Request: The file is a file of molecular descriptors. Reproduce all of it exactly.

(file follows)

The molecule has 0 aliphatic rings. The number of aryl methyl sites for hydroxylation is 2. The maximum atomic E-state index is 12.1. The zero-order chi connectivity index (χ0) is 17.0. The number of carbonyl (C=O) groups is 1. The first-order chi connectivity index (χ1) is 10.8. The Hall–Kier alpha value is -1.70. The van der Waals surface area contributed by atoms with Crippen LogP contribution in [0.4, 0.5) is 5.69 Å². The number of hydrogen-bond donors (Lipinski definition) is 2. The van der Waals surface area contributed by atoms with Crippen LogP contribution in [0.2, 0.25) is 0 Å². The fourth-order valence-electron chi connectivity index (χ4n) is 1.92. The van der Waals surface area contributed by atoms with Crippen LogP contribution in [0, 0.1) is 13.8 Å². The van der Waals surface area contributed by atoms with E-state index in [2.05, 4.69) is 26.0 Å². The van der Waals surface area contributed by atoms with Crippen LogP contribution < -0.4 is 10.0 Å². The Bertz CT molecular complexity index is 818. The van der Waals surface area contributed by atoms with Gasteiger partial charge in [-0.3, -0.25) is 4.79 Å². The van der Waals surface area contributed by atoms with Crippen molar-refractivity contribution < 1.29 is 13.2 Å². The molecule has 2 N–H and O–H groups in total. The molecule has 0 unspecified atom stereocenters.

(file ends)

The molecule has 0 aliphatic rings. The number of aryl methyl sites for hydroxylation is 2. The maximum atomic E-state index is 12.1. The zero-order chi connectivity index (χ0) is 17.0. The number of carbonyl (C=O) groups is 1. The first-order chi connectivity index (χ1) is 10.8. The Hall–Kier alpha value is -1.70. The van der Waals surface area contributed by atoms with Crippen LogP contribution in [0.4, 0.5) is 5.69 Å². The number of hydrogen-bond donors (Lipinski definition) is 2. The van der Waals surface area contributed by atoms with Crippen LogP contribution in [0.2, 0.25) is 0 Å². The fourth-order valence-electron chi connectivity index (χ4n) is 1.92. The van der Waals surface area contributed by atoms with Crippen LogP contribution in [0, 0.1) is 13.8 Å². The van der Waals surface area contributed by atoms with E-state index in [2.05, 4.69) is 26.0 Å². The van der Waals surface area contributed by atoms with Crippen LogP contribution < -0.4 is 10.0 Å². The Bertz CT molecular complexity index is 818. The van der Waals surface area contributed by atoms with Gasteiger partial charge in [-0.3, -0.25) is 4.79 Å². The van der Waals surface area contributed by atoms with Crippen molar-refractivity contribution < 1.29 is 13.2 Å². The molecule has 2 N–H and O–H groups in total. The molecule has 0 unspecified atom stereocenters.